Unfortunately, The Hamish and Andy Show, which aired on Channel 7 in Marchwas a ratings disaster, with reviewers acknowledging their talent but describing the show as "poorly structured". It was axed after only two weeks. Lee says its demise was no surprise.
When Hamish met Andy: How it all began | Chronicle
And then it became The Hamish and Andy Show. Everyone says, 'Oh, you must have been devastated when it ended', but we weren't. In earlyin a now-firming pattern of "work hard, win prize, become noticed", they won yet another award and received yet another high-level approach.
They had made a short mockumentary called The Greystoneabout a couple who failed to read the fine print on a housing purchase and ended up buying an open display home, which won the Melbourne Comedy Festival Short Film competition and was spotted by Rove McManus. Do you want to come in and talk? The "talk" led to small spots on Rove Live while McManus's company, Roving Enterprises, helped them develop Real Stories, their mock current affairs show that aired last year on Channel Real Stories was a "passion project" that took over their lives.
They were also filling in at Fox FM on breakfast radio; once they'd finished their shift, they'd go and edit Real Stories. It was like keeping balls in the air at once. That Lee was anointed Cleo's Bachelor of the Year mid year but finished the summer dating Gale didn't hurt their profile either, although Lee is now facing the frustration of getting more publicity as a man about town than for his work. He lamented at the time of his Cleo crowning that he and Blake had slaved over Real Stories and their radio program but no one cared.
I've done absolutely nothing for this, but somehow it's more of a story than two years of work. Roving Enterprises and Austereo both had a similar philosophy: Fox FM gave them three summers of preparation, filling in for holidaying stars, and then removed Judith Lucy for them.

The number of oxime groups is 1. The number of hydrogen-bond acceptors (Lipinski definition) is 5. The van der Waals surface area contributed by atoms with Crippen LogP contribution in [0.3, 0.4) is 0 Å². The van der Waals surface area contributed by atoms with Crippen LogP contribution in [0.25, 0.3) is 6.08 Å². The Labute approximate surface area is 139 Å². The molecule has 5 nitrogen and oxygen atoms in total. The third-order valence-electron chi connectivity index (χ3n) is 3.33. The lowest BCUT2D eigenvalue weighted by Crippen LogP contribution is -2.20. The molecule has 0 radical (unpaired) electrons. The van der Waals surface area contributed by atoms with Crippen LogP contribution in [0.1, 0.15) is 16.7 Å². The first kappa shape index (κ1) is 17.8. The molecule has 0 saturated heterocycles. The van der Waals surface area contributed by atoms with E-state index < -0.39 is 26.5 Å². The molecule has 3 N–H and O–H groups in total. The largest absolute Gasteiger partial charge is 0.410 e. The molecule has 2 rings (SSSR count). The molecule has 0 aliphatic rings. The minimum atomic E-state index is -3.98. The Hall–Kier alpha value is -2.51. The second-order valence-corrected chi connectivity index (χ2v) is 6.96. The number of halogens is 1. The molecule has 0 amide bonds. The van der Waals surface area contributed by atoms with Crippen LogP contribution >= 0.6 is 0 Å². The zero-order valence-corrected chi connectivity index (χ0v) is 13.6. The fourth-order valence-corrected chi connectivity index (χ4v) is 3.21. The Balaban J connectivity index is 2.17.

Lucy turned her sacking into a successful stage show filled with lurid tales of mad management ideas for tasteless stunts. Lee is diplomatic about the episode, managing a deft two-step to affirm Lucy, while still acknowledging Fox management's support.
Every day, we go 'We want to do this' and they say 'How can we make it happen? But when other year-olds are at the St Kilda Festival, so are they. When U2 comes to town they, like many of their listeners, go and see them. Blake shares a house with two friends in St Kilda and Lee shares with a mate, "Horgs", in the city. Their friends and lives all provide radio fodder.
Lee's housemate comes in for a regular slagging for his "issues" with hygiene; Lee's mother rings in to castigate her son for things she regards as "not clever".
Blake's relationship with year-old girlfriend Anna Jennings-Edquist provides a lot of on-air reflections of the "men are from Mars, women are from Venus" variety. This collegiate and familial air that Blake and Lee cultivate on The Hamish and Andy Show might be a counterbalance to the exposure they face every day.
That's a slightly bigger risk to run, just for your own mental well-being. They are regular guests on the popular ABC program Spicks and Specks and host Adam Hills says they are now part of the show's "extended family". Thirty-six-year-old Hills says his generation was the first to realise that comedy could be a viable career but Blake and Lee are a generation younger again and have managed to build a broader-based career much earlier.
We asked him, and the nature of youth is to be fearless, so he just said yes. Not only was that news, Hamish had bet on him winning at He'd put on a few large.